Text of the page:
Upper back (cervical) pain causes
- What Are the Symptoms of Back Pain?
- Back Pain Symptoms
- Chronic Back Pain
- Chronic Back Pain Symptoms
- Severe Chronic Back Pain
- Chronic Upper Back Pain
- Upper Back Pain Symptoms
- Upper Back Pain Types
- Chronic Middle Back Pain
- Chronic Low Back Pain
- Lower Back Pain Symptoms
- Acute Back Pain
- Acute & Chronic Back Pain
- What Should I Do If I Think I Have Back Pain?
- Back Pain Treatment
- Keyhole Spine Surgery Options at Laser Spine Institute
- Is Spinal Fusion Surgery Your Only Option?
- Chronic Back Pain Treatment
- Chronic Back Pain Management
- Back Pain Acupuncture
- Injections for Back Pain
- Back Pain Physical Therapy
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- Back Pain Surgery
- Upper Back Pain Treatment
- Upper Back Pain Exercises
- Lower Back Pain Treatment
- Lower Back Pain Causes and Treatments
- Acupuncture Low Back Pain
- Low Back Pain Chiropractic
- Low Back Pain Physical Therapy
- Lower Back Pain Exercises
- Low Back Pain Stretches
- Yoga Low Back Pain
- Alternative Treatments
- Risk Factors
Living with chronic pain in the upper back or neck is bad enough on its own. The painful symptoms can make you feel like you’re missing out on life when even the simplest things — a trip to the park or a day at work — become difficult. Not knowing the root cause of your upper back pain only adds to the stress and hardship because it prevents you from being able to find an effective treatment.
Most upper back pain causes are muscular in nature, needing only light therapy and a little time to heal. However, the pain can also be caused by an issue in the spinal column. When trying to determine the source of your pain, it is important to see a doctor for a correct diagnosis and initial treatment plan.
The role of nerve roots
There are many ways that problems in the spine can develop, from normal wear and tear to an injury from an accident. The spine is divided into three main regions: upper or neck (cervical), middle (thoracic) and lower (lumbar). If the spinal cord or any of the nerve roots exiting the spine get pinched from something like a displaced disc or an abnormal bone growth, pain and discomfort can happen throughout the body.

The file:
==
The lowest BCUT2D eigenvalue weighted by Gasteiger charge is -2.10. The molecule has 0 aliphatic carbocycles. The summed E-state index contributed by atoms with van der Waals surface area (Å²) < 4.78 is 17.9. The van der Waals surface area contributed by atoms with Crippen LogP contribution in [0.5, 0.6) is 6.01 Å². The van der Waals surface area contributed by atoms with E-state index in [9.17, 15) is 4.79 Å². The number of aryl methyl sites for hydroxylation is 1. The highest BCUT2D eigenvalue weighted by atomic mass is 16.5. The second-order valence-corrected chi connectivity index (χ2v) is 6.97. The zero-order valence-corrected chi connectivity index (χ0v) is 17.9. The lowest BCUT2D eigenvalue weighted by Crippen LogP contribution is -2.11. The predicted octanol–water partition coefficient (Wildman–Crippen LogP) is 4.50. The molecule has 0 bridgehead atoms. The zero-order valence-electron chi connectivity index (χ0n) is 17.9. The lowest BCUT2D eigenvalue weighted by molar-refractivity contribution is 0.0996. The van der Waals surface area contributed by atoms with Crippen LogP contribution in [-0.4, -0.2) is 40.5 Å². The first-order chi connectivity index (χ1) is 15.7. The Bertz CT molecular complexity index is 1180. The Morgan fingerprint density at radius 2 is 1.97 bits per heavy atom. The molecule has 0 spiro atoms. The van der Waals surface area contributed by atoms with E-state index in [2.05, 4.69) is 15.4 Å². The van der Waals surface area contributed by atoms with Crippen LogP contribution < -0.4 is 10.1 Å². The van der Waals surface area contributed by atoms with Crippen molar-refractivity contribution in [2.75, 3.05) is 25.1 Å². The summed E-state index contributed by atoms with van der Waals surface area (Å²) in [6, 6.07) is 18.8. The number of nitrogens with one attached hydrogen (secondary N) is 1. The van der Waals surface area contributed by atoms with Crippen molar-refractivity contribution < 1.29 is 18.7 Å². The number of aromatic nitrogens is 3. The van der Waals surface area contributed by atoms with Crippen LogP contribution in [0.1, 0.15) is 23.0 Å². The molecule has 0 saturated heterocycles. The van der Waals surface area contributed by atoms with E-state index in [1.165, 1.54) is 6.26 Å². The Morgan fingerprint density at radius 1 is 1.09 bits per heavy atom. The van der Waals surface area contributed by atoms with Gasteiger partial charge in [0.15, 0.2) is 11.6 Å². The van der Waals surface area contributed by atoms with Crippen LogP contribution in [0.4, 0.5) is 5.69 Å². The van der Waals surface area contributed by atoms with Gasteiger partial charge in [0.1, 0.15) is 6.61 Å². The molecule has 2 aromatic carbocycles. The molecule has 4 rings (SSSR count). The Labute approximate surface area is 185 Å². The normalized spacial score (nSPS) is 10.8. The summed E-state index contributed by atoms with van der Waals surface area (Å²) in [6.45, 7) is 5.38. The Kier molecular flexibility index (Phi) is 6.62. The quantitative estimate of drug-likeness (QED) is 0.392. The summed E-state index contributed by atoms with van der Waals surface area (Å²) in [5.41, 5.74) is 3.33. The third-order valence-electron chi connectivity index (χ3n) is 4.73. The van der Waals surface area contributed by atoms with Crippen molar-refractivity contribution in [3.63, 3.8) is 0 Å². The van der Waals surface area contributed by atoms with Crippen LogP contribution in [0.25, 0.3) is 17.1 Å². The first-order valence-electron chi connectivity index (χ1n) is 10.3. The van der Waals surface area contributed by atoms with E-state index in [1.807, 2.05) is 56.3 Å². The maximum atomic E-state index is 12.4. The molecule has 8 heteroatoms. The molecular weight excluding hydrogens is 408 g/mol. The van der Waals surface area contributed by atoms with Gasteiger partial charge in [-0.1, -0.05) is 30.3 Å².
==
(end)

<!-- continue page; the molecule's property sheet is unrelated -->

When a nerve gets pinched or compressed in the cervical spine, symptoms like numbness can radiate out to the upper back and neighboring areas. There are eight pairs of nerve roots that exit the upper spine, spreading out to give feeling to different areas. The general body parts and their associated cervical nerve roots are:
- C1–C2 — Head
- C3–C4 — Neck and diaphragm for motor control
- C5 — Shoulder, upper body
- C6 — Wrist, thumb and biceps
- C7 — Triceps, middle fingers
- C8 — Small finger area of hands
Common conditions that cause upper back pain
Upper back pain causes can also happen because of conditions in the thoracic region. Nerve compression is less common here than in the cervical spine, but there are other potentially painful conditions that do affect this area:
- Osteoarthritis — when the cartilage that allows for smooth motion wears out, causing the bones to rub against each other
- Osteoporosis — weak or brittle bones
- Degenerative disc disease — breakdown of discs due to the aging process
- Compression fractures — small but very painful cracks in the bone
- Scheuermann’s disease — an irregular spine curvature (kyphosis) caused when the front of the spine grows slower than the back of the spine
- Structural (secondary) kyphosis — an irregular spine curvature stemming from another spinal condition, such as Paget’s disease
- Postural kyphosis — an irregular curvature caused by poor posture
If you are considering surgery to alleviate chronic upper back pain symptoms, contact Laser Spine Institute. To date, we have helped more than 75,000 patients address the causes of neck and back pain with minimally invasive spine surgeries that are performed on an outpatient basis. Our minimally invasive decompression surgery and minimally invasive stabilization surgery is a safer and effective alternative to traditional open neck and back surgery.
Reach out to us today to receive a consultation review of your MRI report or CT scan.